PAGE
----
The prototype Spirit autonomous tractor introduced at the Big Iron Farm Show in West Fargo, ND in September throws convention—and the need for a driver—aside, with a look more reminiscent of a rectangular rubber-tracked gold LEGO block than a modern tractor. According to Spirit designer Terry Anderson, president of Autonomous Tractor Corporation, it’s the look of the future.
“When we started studying tractor design 13 or 14 years ago, we concluded that not much has changed over the years except that everything has gotten bigger and more elegant,” says Anderson, an entrepreneur with a background in communications technology, industrial machine design and manufacturing.
Compared to traditional tractors, the biggest missing element in the Spirit design is the tractor cab. “My view is that an environmentally controlled penthouse is just too expensive to consider on an autonomous tractor,” Anderson says.
The company’s design goal was to build a low-cost, efficient, reliable tractor with a fail-safe no-driver navigation system. Spirit will have a long, 25,000-hr. service life, a 500-hr. service interval, a maximum 2-hr. repair time and a selling price of $500 per horsepower, Anderson says. That includes a hybrid laser-radio navigation system that eliminates the possibility of the tractor straying outside of field boundaries.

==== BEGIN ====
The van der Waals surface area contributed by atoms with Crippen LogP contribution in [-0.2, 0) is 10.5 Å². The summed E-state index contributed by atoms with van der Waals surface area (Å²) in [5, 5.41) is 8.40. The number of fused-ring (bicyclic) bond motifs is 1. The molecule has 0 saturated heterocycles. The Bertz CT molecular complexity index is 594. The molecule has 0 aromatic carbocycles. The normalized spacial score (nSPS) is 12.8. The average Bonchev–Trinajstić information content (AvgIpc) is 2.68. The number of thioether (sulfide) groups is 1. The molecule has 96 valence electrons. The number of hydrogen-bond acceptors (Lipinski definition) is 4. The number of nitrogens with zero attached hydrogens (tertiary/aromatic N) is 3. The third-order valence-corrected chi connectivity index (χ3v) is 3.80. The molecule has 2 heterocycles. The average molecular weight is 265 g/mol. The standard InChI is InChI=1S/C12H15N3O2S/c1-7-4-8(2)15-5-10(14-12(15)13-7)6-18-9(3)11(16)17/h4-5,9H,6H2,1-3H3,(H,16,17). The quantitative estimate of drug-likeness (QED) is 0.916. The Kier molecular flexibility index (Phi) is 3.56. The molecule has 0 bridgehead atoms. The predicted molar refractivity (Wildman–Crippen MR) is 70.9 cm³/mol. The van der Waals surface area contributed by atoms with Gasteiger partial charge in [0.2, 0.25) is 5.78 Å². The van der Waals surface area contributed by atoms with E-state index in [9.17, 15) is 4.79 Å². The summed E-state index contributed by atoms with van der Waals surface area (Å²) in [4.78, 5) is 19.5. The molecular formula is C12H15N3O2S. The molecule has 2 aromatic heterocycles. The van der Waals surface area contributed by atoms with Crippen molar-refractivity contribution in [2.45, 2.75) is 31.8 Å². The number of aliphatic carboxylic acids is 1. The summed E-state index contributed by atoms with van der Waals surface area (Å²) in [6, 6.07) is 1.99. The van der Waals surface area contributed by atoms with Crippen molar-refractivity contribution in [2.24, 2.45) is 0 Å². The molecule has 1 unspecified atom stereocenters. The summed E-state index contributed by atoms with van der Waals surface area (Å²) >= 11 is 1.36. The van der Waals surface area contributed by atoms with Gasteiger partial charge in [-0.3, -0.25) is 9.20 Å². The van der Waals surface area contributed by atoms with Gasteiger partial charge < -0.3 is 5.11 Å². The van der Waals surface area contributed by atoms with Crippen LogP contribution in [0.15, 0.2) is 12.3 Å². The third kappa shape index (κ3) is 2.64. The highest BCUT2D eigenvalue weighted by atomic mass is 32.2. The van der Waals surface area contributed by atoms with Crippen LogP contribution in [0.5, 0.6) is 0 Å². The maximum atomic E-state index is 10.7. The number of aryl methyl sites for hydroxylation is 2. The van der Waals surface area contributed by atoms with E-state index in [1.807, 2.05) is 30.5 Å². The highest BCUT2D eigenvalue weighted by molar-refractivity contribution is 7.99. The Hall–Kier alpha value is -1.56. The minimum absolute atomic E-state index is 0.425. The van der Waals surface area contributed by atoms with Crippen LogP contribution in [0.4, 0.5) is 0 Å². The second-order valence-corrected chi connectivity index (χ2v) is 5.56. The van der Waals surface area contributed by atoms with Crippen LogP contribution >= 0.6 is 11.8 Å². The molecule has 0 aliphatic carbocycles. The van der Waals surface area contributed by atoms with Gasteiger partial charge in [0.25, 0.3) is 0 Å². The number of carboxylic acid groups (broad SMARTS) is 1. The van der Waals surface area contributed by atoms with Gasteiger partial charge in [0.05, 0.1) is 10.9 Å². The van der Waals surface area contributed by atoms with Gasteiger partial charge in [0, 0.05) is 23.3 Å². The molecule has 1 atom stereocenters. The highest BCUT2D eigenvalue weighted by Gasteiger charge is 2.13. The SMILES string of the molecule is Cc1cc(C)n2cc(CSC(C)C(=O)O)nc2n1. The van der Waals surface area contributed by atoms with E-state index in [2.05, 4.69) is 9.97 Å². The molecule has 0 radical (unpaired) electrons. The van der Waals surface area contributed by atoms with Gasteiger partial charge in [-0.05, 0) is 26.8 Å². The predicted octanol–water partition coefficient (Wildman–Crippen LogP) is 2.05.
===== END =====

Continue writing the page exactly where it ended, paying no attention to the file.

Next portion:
The Spirit tractor borrows design elements from railroad locomotives, including a tubular steel frame and a diesel-electric power plant that eliminates the need for a transmission and differentials. Power is supplied by twin 202-hp, 5.2-liter Isuzu diesel engines, which drive dual generators that provide power to four oil-cooled electric wheel motors. Depending on power needs, the dual-diesel configuration can be run at drawbar horsepower ratings ranging from 100 to 400 hp in 100-hp increments.
Power is transferred to rubber tracks via powered truck tires on each corner, which Anderson says provide more surface area than traditional track systems. The weight of the tractor —25,000 lbs.—was kept low to minimize soil compaction. An additional 5,000 lbs. of weight can be added by ballasting the tubular frame with water.
Anderson opted for a laser and radio navigation system instead of a GPS-based system because of reliability concerns. “We decided GPS is not satisfactory for an autonomous tractor because GPS can fade periodically,” he says. The Spirit navigation system uses two lasers mounted on the tractor, which bounce signals from three or four mobile transponders placed around the field. Lasers are supplemented with 150 MHz radios, which are needed to overcome line-of-sight issues with laser systems.
Eventually, Spirit tractors will be sold factory-direct, initially from a factory to be built in Fargo. For 2013, Anderson hopes to build up to 25 Spirit tractors for field testing within a 100-mile radius of Fargo.
For more information, call 605/645-7680 or write Autonomous Tractor Corp. Research Center, Dept. FIN, 5590 Quam Ave. NE , St. Michael, MN 55376.